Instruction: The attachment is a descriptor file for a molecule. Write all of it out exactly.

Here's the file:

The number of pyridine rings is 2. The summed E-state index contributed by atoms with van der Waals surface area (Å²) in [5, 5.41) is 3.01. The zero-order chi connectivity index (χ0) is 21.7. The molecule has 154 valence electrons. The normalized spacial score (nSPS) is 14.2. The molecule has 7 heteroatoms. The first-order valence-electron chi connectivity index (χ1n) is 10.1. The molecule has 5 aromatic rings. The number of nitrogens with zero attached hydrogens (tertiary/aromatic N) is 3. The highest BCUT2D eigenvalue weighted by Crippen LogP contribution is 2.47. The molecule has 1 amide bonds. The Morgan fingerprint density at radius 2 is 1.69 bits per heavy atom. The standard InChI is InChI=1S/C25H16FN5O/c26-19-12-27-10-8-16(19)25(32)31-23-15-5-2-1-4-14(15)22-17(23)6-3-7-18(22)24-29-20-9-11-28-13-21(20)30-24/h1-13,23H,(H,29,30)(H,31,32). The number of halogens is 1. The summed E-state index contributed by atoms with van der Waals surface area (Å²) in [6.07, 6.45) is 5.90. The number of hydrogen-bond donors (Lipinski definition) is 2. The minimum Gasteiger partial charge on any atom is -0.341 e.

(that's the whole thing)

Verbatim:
The number of pyridine rings is 2. The summed E-state index contributed by atoms with van der Waals surface area (Å²) in [5, 5.41) is 3.01. The zero-order chi connectivity index (χ0) is 21.7. The molecule has 154 valence electrons. The normalized spacial score (nSPS) is 14.2. The molecule has 7 heteroatoms. The first-order valence-electron chi connectivity index (χ1n) is 10.1. The molecule has 5 aromatic rings. The number of nitrogens with zero attached hydrogens (tertiary/aromatic N) is 3. The highest BCUT2D eigenvalue weighted by Crippen LogP contribution is 2.47. The molecule has 1 amide bonds. The Morgan fingerprint density at radius 2 is 1.69 bits per heavy atom. The standard InChI is InChI=1S/C25H16FN5O/c26-19-12-27-10-8-16(19)25(32)31-23-15-5-2-1-4-14(15)22-17(23)6-3-7-18(22)24-29-20-9-11-28-13-21(20)30-24/h1-13,23H,(H,29,30)(H,31,32). The number of halogens is 1. The summed E-state index contributed by atoms with van der Waals surface area (Å²) in [6.07, 6.45) is 5.90. The number of hydrogen-bond donors (Lipinski definition) is 2. The minimum Gasteiger partial charge on any atom is -0.341 e.